Coindesk Managing Director Emily Parker joins Yahoo Finance to discuss the price action in cryptocurrencies amid Wednesday's volatile day of trading.
ADAM SHAPIRO: All right, let's jump into the crypto corner. 14 minutes to the closing bell. Bitcoin has been falling today. It's trading below 58K. We were above 58K yesterday, but back down we go. A lot of people had been talking-- when you talk about cryptocurrencies, they point to Bitcoin and they say it's kind of like gold if you're looking for a way to hedge your bets, a safe haven in trying times. Well, we're in trying times with the omicron acknowledgment that we now have that virus, that variant here in the United States.
But let's talk about what else is coming down the pike and why perhaps Bitcoin and other cryptocurrencies might not be the safe haven some were telling us that they were. Emily Parker is a managing director at CoinDesk. It's good to have you here. What are we getting wrong, those of us who had assumed that Bitcoin could work as a safe haven?
EMILY PARKER: Well exactly that. That's what we're getting wrong. Bitcoin is not behaving as a safe haven. We saw it crash basically on Black Friday. It's linked to fears over this new variant. It crashed along with the equities markets. And we've seen this before. We saw this in 2020 when the markets crashed due to COVID, fears of COVID. Bitcoin went down with it. So Bitcoin definitely does not always act as a safe haven. And there are a lot of correlations between Bitcoin and just the traditional market.
ADAM SHAPIRO: So when we talk about Bitcoin and then the other cryptoassets that we can invest in, should we just totally dismiss these as potential safe havens and just look at them as pure risk-on kinds of assets?
EMILY PARKER: No, I mean, I think, look, there's definitely a longer term play here. And the correlations between Bitcoin and the traditional market are kind of all over the place. Sometimes it's correlated, sometimes it's not. And I think if you're looking longer term, I mean, you know, if you buy into this narrative that Bitcoin is a hedge against inflation, for example, I mean, for me, personally, it makes sense that Bitcoin would serve as a sort of safe haven because there are different mechanisms driving Bitcoin than there are that are driving equities markets, for example. So I think you have to think longer term here. And I wouldn't completely throw away the safe haven argument.
ADAM SHAPIRO: What about Ethereum? Because we get so focused on Bitcoin because it's the huge number. Ethereum around 46-- 4,604 bucks, down today. But why do we diss Ethereum so much? It actually is where we should be paying most attention, isn't it?
EMILY PARKER: Yeah, I mean, I'm definitely not dissing Ethereum. I think Ethereum has actually been outperforming recently. Ethereum recently hit an all-time high. So Ethereum, there's basically two types of investors in Ehtereum. I mean, one is just kind of investing because it's number two market cap, and it's like, OK, Bitcoin is going up. Rising tide lifts all boats. Let's buy some Ether as well.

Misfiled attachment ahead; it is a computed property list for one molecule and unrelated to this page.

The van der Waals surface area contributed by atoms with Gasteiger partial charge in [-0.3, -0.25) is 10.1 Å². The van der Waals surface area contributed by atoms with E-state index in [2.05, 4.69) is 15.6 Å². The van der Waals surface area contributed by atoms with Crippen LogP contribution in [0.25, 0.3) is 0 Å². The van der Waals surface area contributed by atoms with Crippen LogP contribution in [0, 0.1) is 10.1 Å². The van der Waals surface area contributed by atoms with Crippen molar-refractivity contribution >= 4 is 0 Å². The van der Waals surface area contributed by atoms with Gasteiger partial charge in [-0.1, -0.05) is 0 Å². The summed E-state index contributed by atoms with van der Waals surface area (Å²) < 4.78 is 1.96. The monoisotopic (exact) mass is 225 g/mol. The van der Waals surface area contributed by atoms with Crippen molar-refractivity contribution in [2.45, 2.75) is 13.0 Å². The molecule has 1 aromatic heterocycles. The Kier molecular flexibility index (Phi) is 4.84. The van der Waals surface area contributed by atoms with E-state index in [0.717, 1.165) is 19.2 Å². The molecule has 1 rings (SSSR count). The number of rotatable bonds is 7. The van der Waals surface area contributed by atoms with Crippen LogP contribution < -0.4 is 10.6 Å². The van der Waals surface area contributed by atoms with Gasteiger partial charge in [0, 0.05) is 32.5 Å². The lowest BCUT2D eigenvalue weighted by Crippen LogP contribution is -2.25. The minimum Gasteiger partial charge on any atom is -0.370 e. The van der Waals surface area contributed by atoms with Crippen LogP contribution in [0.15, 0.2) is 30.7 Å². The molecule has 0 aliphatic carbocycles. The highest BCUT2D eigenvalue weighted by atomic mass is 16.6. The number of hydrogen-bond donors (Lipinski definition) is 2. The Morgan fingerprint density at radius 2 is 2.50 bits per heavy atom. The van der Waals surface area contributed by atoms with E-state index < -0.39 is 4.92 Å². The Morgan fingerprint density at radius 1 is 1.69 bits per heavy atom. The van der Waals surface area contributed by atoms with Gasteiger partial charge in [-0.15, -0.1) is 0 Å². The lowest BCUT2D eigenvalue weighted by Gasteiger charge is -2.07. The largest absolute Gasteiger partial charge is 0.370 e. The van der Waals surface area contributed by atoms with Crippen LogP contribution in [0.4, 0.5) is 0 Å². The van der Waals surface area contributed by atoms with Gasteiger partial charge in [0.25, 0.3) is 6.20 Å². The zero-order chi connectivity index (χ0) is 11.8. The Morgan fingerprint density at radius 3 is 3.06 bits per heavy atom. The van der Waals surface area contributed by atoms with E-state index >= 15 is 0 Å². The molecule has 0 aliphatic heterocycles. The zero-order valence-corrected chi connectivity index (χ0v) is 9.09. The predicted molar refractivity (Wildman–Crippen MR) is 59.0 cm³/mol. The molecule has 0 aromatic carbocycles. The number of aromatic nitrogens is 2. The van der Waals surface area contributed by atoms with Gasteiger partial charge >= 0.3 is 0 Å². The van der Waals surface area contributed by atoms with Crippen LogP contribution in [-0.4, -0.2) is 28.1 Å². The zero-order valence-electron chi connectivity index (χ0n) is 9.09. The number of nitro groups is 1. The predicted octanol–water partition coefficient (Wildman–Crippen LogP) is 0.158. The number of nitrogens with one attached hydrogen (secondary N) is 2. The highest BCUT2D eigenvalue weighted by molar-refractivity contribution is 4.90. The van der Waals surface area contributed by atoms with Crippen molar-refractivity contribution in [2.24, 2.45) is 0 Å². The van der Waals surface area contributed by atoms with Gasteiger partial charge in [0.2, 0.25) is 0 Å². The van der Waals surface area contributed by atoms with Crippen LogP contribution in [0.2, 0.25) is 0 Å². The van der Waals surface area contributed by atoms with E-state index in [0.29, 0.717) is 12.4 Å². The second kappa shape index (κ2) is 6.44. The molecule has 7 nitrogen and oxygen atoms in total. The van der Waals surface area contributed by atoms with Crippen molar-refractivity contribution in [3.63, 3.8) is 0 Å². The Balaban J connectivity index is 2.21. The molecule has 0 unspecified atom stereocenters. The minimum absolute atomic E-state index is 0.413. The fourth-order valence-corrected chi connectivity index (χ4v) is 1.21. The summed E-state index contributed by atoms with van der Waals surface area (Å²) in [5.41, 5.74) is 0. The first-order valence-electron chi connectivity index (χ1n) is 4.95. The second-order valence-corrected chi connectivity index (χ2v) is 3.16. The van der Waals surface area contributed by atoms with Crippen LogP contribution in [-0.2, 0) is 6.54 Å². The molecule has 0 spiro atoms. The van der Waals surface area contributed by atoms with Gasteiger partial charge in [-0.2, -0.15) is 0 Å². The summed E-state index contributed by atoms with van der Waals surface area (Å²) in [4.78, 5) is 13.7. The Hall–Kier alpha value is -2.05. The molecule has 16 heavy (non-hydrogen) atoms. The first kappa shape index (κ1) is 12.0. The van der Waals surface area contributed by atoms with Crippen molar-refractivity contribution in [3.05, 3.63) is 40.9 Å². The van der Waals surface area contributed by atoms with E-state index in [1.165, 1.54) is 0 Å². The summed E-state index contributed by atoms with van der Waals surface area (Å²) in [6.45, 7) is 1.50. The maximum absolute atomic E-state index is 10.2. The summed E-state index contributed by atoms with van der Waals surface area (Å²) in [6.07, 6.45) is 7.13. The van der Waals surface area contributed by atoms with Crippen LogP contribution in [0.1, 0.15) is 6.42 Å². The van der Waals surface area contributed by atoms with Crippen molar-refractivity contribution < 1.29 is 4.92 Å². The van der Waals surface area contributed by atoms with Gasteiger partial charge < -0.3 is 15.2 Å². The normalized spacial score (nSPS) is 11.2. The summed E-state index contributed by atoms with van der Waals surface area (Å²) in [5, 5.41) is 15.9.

But then there are also investors in Ether who are looking at Ethereum specifically because there are definite use cases for Ethereum that are different from Bitcoin. For example, NFTs, decentralized finance, even the Metaverse boom. These are more specific to Ethereum. And I think the boom in all those areas is definitely leading to an increase in Ether's price.
ADAM SHAPIRO: Is Ethereum getting the attention of the larger investment houses or institutional investors who can kind of stampede and stomp on those of us who are much smaller?
EMILY PARKER: I think we're starting to see it. Obviously, it's not the same level as Bitcoin yet. Like, we don't have the same level of institutional investment in Ether. But we're definitely starting to see interest, at least hearing about it.
ADAM SHAPIRO: I just got to ask you, there was the news, Mr. Dorsey leaving Twitter, saying that if he didn't have Square or Twitter, he'd be working on Bitcoin. I'm wondering if Bitcoin would want him working on Bitcoin, but what do you have to say about what he said?
EMILY PARKER: So I mean, I think, look, you know, it's all speculation. Nobody really knows what's going on in Jack's mind. But I mean, it's clear that his heart is in cryptocurrency, and his heart is in payments. So I don't think this came as a huge surprise. I mean, he's kind of been multitasking. He was the CEO of two big companies. And now he's clearly choosing. I mean, it seems likely that he will stay involved with Square.
And, you know, Square is very heavily involved in Bitcoin, right? It holds some of its cash reserves in Bitcoin. You can buy and sell Bitcoin on Square's Cash App. Square's also been talking about getting involved with decentralized finance or Bitcoin mining. So, you know, Jack has been signaling his interest in Bitcoin for a long time. So this just seems, you know-- this makes a lot of sense if you've been following what Jack has been saying and doing.
ADAM SHAPIRO: I have family members who are big on Bitcoin. And I get so worried. And yet they always throw back at me-- I think it was Goldman Sachs-- pick your investment analyst-- who said, look, 100K. I think there was one as high as 250K within the next year. Are those people having to eat crow right now? I realize the analysts always get to change their calls. But what's going on with those--
EMILY PARKER: Exactly.
ADAM SHAPIRO: --calls right now?
EMILY PARKER: Well, so, you know, I think it's Tim Draper who predicted $250,000 by the end of 2022. So he still has time, right? He could still be right. We still have a while to go. And look, here's the great thing about Bitcoin. It's wildly unpredictable. So you can make a crazy prediction. And you might very well be right. So, no, I wouldn't say they're eating crow. I think most of these people are actually holding on to their predictions.